Two UN rights experts urged Iran on Tuesday to halt the execution of a man scheduled to take place shortly following the end of Ramadan, after he was sentenced to death for a murder committed when he was 15-years-old.
The experts said that Iranian authorities must comply with their international obligations and “halt the execution of this juvenile offender” after being notified that Mohammad Kalhori, who was imprisoned for killing his teacher, would be executed after Ramadan.
UN special rapporteur on extrajudicial, summary or arbitrary executions Agnes Callamard and head of the UNCRC Renate Winter said that international standards prohibit the imposition of the death penalty on persons under 18-years-old at the time of the offence.
Callamard and Winter said that Iran had committed to following these international norms, which makes this execution “unlawful and arbitrary.”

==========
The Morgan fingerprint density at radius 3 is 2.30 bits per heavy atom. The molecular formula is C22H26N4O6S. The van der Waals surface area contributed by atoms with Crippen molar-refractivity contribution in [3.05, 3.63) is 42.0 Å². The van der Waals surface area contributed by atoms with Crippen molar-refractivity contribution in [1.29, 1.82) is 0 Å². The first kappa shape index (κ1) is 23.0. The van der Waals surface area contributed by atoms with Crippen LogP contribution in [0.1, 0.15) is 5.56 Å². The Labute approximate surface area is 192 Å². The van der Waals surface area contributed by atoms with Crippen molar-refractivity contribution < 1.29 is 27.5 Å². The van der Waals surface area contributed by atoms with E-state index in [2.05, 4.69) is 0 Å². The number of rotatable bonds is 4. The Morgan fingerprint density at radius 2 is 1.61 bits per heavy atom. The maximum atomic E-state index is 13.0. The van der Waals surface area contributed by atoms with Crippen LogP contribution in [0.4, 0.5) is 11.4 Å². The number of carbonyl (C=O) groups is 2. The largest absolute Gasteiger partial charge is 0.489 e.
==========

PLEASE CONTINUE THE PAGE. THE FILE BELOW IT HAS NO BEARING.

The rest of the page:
They referred to Iran’s 2013 amendments of its Islamic Penal Code that allow for alternative sentencings for juveniles if there is uncertainty about their “mental development” at the time of the crime or if they did not realize the nature of the crime committed.
Iran’s State forensic institution had concluded that Kalhori was not mentally mature at the time of the crime, and that the Criminal Court had initially sentenced him to prison and a fine, they said.
The Supreme Court overturned the verdict and he was sentenced to death during a retrial, after “an appeal and apparent letters” had been sent by “a government official and a member of parliament,” they said.
“Notwithstanding the clear prohibition of the application of the death penalty for those under the age of 18, this case demonstrates flagrant disregard for the amendment to the Penal Code itself,” they added.
They cautioned that it also “raises concerns about possible interference in the independence of the judiciary.”
Iran does not publish official statistics on the number of people it has executed.
According to an April report by Amnesty International, Iran put at least 507 people to death last year, including at least five juvenile offenders.